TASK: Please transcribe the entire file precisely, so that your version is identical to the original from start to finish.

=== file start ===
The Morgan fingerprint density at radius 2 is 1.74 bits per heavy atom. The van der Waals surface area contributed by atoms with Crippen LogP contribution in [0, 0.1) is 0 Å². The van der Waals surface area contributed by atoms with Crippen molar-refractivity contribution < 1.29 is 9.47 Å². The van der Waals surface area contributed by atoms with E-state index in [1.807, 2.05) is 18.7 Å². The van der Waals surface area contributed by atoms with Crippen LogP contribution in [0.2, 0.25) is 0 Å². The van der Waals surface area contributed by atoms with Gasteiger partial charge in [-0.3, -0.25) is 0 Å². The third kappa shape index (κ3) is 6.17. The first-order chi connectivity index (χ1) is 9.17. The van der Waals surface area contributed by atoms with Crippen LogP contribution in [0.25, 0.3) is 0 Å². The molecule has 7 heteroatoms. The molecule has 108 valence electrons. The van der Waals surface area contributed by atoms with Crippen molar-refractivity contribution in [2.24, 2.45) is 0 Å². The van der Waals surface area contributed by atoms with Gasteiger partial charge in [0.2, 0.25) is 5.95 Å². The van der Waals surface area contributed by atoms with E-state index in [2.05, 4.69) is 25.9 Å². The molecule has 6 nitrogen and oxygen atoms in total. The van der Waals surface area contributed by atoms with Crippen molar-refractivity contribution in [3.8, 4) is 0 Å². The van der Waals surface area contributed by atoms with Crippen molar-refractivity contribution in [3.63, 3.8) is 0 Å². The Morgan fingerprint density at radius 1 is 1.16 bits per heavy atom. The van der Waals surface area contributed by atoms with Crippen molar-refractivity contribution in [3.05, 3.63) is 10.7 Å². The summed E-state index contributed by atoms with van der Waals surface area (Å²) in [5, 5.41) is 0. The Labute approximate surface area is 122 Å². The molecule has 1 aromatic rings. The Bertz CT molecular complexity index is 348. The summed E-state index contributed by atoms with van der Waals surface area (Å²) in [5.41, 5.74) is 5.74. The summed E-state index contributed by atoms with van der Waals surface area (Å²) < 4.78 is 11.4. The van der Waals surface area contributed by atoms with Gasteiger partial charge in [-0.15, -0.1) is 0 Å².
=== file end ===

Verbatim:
The Morgan fingerprint density at radius 2 is 1.74 bits per heavy atom. The van der Waals surface area contributed by atoms with Crippen LogP contribution in [0, 0.1) is 0 Å². The van der Waals surface area contributed by atoms with Crippen molar-refractivity contribution < 1.29 is 9.47 Å². The van der Waals surface area contributed by atoms with E-state index in [1.807, 2.05) is 18.7 Å². The van der Waals surface area contributed by atoms with Crippen LogP contribution in [0.2, 0.25) is 0 Å². The van der Waals surface area contributed by atoms with Gasteiger partial charge in [-0.3, -0.25) is 0 Å². The third kappa shape index (κ3) is 6.17. The first-order chi connectivity index (χ1) is 9.17. The van der Waals surface area contributed by atoms with Crippen LogP contribution in [0.25, 0.3) is 0 Å². The molecule has 7 heteroatoms. The molecule has 108 valence electrons. The van der Waals surface area contributed by atoms with Crippen molar-refractivity contribution in [2.24, 2.45) is 0 Å². The van der Waals surface area contributed by atoms with Gasteiger partial charge in [0.2, 0.25) is 5.95 Å². The van der Waals surface area contributed by atoms with E-state index in [2.05, 4.69) is 25.9 Å². The molecule has 6 nitrogen and oxygen atoms in total. The van der Waals surface area contributed by atoms with Crippen molar-refractivity contribution in [3.8, 4) is 0 Å². The van der Waals surface area contributed by atoms with Crippen molar-refractivity contribution in [3.63, 3.8) is 0 Å². The Morgan fingerprint density at radius 1 is 1.16 bits per heavy atom. The van der Waals surface area contributed by atoms with Crippen molar-refractivity contribution in [3.05, 3.63) is 10.7 Å². The summed E-state index contributed by atoms with van der Waals surface area (Å²) in [5, 5.41) is 0. The Labute approximate surface area is 122 Å². The molecule has 1 aromatic rings. The Bertz CT molecular complexity index is 348. The summed E-state index contributed by atoms with van der Waals surface area (Å²) in [5.41, 5.74) is 5.74. The summed E-state index contributed by atoms with van der Waals surface area (Å²) < 4.78 is 11.4. The van der Waals surface area contributed by atoms with Gasteiger partial charge in [-0.15, -0.1) is 0 Å².